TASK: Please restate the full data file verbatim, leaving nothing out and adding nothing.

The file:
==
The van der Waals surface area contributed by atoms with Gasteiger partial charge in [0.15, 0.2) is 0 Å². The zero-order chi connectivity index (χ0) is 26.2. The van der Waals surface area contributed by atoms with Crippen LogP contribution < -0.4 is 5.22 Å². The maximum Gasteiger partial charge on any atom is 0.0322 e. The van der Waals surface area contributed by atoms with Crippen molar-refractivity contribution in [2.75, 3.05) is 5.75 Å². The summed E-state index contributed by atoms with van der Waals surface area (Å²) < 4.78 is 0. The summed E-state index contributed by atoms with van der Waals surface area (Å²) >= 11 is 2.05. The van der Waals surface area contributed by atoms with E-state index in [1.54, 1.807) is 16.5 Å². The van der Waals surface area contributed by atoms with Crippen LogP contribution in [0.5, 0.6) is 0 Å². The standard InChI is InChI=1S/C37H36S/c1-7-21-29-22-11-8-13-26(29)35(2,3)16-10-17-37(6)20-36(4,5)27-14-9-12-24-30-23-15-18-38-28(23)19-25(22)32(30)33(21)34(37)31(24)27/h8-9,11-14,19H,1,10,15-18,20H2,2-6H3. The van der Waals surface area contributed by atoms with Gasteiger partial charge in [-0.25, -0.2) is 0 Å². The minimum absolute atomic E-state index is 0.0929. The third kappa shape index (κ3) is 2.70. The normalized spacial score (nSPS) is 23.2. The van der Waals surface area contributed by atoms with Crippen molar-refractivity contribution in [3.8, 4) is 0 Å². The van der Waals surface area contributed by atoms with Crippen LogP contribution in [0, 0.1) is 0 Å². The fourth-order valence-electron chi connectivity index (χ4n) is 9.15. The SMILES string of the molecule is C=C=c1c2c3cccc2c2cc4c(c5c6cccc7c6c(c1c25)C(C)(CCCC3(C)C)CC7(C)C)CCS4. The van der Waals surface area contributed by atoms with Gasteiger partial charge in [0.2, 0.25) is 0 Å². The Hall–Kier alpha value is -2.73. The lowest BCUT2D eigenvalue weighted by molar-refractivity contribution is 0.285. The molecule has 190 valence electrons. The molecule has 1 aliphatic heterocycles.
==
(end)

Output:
The van der Waals surface area contributed by atoms with Gasteiger partial charge in [0.15, 0.2) is 0 Å². The zero-order chi connectivity index (χ0) is 26.2. The van der Waals surface area contributed by atoms with Crippen LogP contribution < -0.4 is 5.22 Å². The maximum Gasteiger partial charge on any atom is 0.0322 e. The van der Waals surface area contributed by atoms with Crippen molar-refractivity contribution in [2.75, 3.05) is 5.75 Å². The summed E-state index contributed by atoms with van der Waals surface area (Å²) < 4.78 is 0. The summed E-state index contributed by atoms with van der Waals surface area (Å²) >= 11 is 2.05. The van der Waals surface area contributed by atoms with E-state index in [1.54, 1.807) is 16.5 Å². The van der Waals surface area contributed by atoms with Crippen LogP contribution in [0.5, 0.6) is 0 Å². The standard InChI is InChI=1S/C37H36S/c1-7-21-29-22-11-8-13-26(29)35(2,3)16-10-17-37(6)20-36(4,5)27-14-9-12-24-30-23-15-18-38-28(23)19-25(22)32(30)33(21)34(37)31(24)27/h8-9,11-14,19H,1,10,15-18,20H2,2-6H3. The van der Waals surface area contributed by atoms with Gasteiger partial charge in [-0.25, -0.2) is 0 Å². The minimum absolute atomic E-state index is 0.0929. The third kappa shape index (κ3) is 2.70. The normalized spacial score (nSPS) is 23.2. The van der Waals surface area contributed by atoms with Crippen molar-refractivity contribution in [3.8, 4) is 0 Å². The van der Waals surface area contributed by atoms with Crippen LogP contribution in [0, 0.1) is 0 Å². The fourth-order valence-electron chi connectivity index (χ4n) is 9.15. The SMILES string of the molecule is C=C=c1c2c3cccc2c2cc4c(c5c6cccc7c6c(c1c25)C(C)(CCCC3(C)C)CC7(C)C)CCS4. The van der Waals surface area contributed by atoms with Gasteiger partial charge in [0.2, 0.25) is 0 Å². The Hall–Kier alpha value is -2.73. The lowest BCUT2D eigenvalue weighted by molar-refractivity contribution is 0.285. The molecule has 190 valence electrons. The molecule has 1 aliphatic heterocycles.